The “farmed” part sounds familiar enough, but that “foraged” business caught our eye: Do local chefs actually go rummaging through the woods in search of morels and fiddleheads?
Well, as it happens, some do. But with fresh morels selling for $30-or-so per pound, fat chance anyone lucky enough to know where to find some for free is going to share that information. Even fiddlehead foraging is an insider’s game: they all look alike in infancy, but some ferns taste better than others and are more digestible. Identifying the difference takes expertise.
“There used to be a fiddlehead lady who would pick about 1,000 pounds per season,” says Peter Platt, owner-chef of The Old Inn on the Green in New Marlborough, and former executive chef at Wheatleigh, the luxury resort in Lenox where he worked for 17 years. “She’d find them mostly along riverbanks.
Platt, whose restaurant will participate in the event, swears he doesn’t have a secret stash of morels, though he says some who work in his kitchen do. And he doesn’t hunt for fiddleheads. But he does like to forage for the ramps that grow wild for 3 or 4 weeks each spring in damp spots throughout our region. Finding ramps, or wild leeks, doesn’t require the nose of a truffle pig. In fact, their bright green leaves pop against the browns and grays of the early spring woods. Easily identified by their foliage, which is similar to that of a mature lily-of-the-valley, only brighter green, each ramp has only two leaves, but since they grow in convenient clumps, they’re hard to miss. Platt’s favorite hunting ground is in York Lake State Park in Sandisfield. “All you need is a good trowel,” he says.
Back in the kitchen, Platt uses every part of the ramp. After he’s washed off the dirt and sliced off the roots along with the thin, loose membrane that covers each bulb, he will chop the white part and use it as an onion substitute in a powerfully-flavored dish, such as hash browns with bacon. “At this time of year, we like to top the hash browns, bacon, and ramps with sauteed shad roe, as both the ramps and the roe are in season so briefly and at exactly the same time. We finish that with a little brown-butter-lemon-caper-and-parsley sauce.”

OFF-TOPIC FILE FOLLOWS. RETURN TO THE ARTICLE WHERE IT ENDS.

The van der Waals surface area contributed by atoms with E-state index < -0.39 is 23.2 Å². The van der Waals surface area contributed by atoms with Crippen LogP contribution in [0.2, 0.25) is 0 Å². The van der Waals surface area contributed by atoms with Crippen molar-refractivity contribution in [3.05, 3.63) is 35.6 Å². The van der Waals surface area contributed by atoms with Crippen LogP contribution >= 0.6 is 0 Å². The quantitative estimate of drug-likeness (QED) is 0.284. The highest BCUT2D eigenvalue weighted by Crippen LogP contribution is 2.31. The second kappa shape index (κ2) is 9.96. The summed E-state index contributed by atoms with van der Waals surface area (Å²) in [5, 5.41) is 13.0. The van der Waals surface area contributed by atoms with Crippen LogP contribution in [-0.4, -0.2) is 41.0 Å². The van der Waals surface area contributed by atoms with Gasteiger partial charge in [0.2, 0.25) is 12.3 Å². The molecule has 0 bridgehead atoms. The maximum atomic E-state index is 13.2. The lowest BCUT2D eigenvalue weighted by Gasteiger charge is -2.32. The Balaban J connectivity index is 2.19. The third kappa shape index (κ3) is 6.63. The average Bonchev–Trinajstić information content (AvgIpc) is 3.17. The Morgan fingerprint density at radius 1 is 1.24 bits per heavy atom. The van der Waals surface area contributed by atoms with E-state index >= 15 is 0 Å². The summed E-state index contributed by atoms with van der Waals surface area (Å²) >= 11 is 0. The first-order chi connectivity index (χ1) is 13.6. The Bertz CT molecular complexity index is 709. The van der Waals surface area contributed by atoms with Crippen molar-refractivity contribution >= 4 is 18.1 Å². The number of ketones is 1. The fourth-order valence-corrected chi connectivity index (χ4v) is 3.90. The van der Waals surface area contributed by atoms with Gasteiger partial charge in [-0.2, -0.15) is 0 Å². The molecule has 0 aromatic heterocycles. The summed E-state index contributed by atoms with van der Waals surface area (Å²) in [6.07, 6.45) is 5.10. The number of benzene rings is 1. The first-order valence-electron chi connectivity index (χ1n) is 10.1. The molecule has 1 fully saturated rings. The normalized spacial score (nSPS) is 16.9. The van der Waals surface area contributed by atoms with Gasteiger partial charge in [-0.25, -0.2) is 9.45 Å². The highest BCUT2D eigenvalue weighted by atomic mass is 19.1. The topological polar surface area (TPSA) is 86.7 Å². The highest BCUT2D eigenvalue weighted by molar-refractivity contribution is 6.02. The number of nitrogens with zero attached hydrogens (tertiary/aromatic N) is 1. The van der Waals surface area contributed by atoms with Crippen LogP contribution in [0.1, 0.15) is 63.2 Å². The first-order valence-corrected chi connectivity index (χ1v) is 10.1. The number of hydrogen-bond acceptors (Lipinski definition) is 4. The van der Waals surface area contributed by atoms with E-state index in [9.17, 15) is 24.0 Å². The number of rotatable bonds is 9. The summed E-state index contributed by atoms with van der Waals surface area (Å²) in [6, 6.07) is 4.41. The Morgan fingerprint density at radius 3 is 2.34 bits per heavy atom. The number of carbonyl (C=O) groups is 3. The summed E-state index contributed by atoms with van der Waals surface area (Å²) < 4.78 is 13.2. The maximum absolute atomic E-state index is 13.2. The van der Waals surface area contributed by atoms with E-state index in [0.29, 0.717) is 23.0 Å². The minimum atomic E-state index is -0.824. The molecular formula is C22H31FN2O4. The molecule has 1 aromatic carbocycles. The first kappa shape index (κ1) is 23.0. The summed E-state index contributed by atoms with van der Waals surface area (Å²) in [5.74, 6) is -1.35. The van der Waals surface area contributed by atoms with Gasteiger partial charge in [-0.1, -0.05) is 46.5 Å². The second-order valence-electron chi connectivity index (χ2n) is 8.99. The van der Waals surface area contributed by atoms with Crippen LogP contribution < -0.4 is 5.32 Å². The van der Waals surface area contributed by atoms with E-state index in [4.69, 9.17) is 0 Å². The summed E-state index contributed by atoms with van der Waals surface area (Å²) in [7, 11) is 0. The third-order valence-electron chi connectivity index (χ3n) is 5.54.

Platt, a native Chicagoan who came to Berkshire County to attend Williams College, says ramps can be used in any recipe as a substitute for leeks, “just make sure they’re cooked all the way through.” Ramp greens are edible, too. “They retain their color and body even after they’re cooked,” he says. “yet they’re tender, not tough and stringy like leek greens. We use them as a wrap for fish mousse.”
Peter Platt’s Pickled Ramps
To extend the lifespan of ramps on the Old Inn menu, Platt pickles the white portion. “We use them as a garnish,” he says, “or as a substitute for the pickled onion in a Gibson.”
Wash ramps briefly (they aren’t sandy like leeks, so require no soaking), slip down the loose membrane covering the white bulb and chop it off, along with the roots. Cut off the green tops and retain for another use.
Blanch the ramps in salted boiling water for 60 seconds. Drain.
Meanwhile, stir together a brine:
1/2 c red wine vinegar
1/4 c. water
1/4 c. sugar.
Once the sugar is dissolved, pour the brine over the hot ramps, cover, and refrigerate. According to Platt, the ramps will be pickled in just a couple of hours, and they will keep in the refrigerator for months. If properly canned in sealed glass jars, they will keep indefinitely without refrigeration, until the seal is broken, after which they must be kept chilled.
Farmed + Foraged, May 15 - 17 throughout the Berkshires
For a list of participating restaurants, go to the Berkshire Grown website.
For menus, check the Berkshire Grown Blog closer to the date of the event.